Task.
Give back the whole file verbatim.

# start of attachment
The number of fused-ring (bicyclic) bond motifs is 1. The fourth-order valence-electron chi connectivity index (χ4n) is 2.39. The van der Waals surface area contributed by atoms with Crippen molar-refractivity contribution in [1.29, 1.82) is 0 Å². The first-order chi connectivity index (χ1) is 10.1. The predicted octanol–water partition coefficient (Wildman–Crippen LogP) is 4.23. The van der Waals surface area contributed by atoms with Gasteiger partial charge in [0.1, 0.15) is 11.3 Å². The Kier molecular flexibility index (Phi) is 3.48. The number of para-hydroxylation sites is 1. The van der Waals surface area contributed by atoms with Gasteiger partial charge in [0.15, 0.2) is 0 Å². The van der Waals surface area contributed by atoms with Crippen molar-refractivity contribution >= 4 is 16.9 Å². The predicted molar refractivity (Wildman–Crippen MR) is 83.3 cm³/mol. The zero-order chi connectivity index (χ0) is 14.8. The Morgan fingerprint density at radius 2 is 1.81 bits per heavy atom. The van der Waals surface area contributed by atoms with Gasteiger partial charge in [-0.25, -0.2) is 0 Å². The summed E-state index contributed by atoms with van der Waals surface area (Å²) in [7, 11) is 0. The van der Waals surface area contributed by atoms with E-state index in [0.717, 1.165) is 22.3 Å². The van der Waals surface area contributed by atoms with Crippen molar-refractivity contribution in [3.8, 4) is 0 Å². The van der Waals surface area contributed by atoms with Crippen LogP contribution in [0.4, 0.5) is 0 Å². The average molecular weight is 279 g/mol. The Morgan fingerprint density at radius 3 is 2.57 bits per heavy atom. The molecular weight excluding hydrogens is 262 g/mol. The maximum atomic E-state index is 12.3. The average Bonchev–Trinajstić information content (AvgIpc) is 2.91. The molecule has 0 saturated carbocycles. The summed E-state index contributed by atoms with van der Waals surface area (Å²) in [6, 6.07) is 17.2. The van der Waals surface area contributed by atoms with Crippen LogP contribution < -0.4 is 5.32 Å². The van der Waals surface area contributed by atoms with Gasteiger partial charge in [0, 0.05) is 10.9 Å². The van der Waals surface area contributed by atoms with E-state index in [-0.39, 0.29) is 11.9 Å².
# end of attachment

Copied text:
The number of fused-ring (bicyclic) bond motifs is 1. The fourth-order valence-electron chi connectivity index (χ4n) is 2.39. The van der Waals surface area contributed by atoms with Crippen molar-refractivity contribution in [1.29, 1.82) is 0 Å². The first-order chi connectivity index (χ1) is 10.1. The predicted octanol–water partition coefficient (Wildman–Crippen LogP) is 4.23. The van der Waals surface area contributed by atoms with Gasteiger partial charge in [0.1, 0.15) is 11.3 Å². The Kier molecular flexibility index (Phi) is 3.48. The number of para-hydroxylation sites is 1. The van der Waals surface area contributed by atoms with Gasteiger partial charge in [0.15, 0.2) is 0 Å². The van der Waals surface area contributed by atoms with Crippen molar-refractivity contribution >= 4 is 16.9 Å². The predicted molar refractivity (Wildman–Crippen MR) is 83.3 cm³/mol. The zero-order chi connectivity index (χ0) is 14.8. The Morgan fingerprint density at radius 2 is 1.81 bits per heavy atom. The van der Waals surface area contributed by atoms with Gasteiger partial charge in [-0.25, -0.2) is 0 Å². The summed E-state index contributed by atoms with van der Waals surface area (Å²) in [7, 11) is 0. The van der Waals surface area contributed by atoms with E-state index in [0.717, 1.165) is 22.3 Å². The van der Waals surface area contributed by atoms with Crippen molar-refractivity contribution in [3.8, 4) is 0 Å². The van der Waals surface area contributed by atoms with Crippen LogP contribution in [0.4, 0.5) is 0 Å². The average molecular weight is 279 g/mol. The Morgan fingerprint density at radius 3 is 2.57 bits per heavy atom. The molecular weight excluding hydrogens is 262 g/mol. The maximum atomic E-state index is 12.3. The average Bonchev–Trinajstić information content (AvgIpc) is 2.91. The molecule has 0 saturated carbocycles. The summed E-state index contributed by atoms with van der Waals surface area (Å²) in [6, 6.07) is 17.2. The van der Waals surface area contributed by atoms with Crippen LogP contribution < -0.4 is 5.32 Å². The van der Waals surface area contributed by atoms with Gasteiger partial charge in [0, 0.05) is 10.9 Å². The van der Waals surface area contributed by atoms with E-state index in [-0.39, 0.29) is 11.9 Å².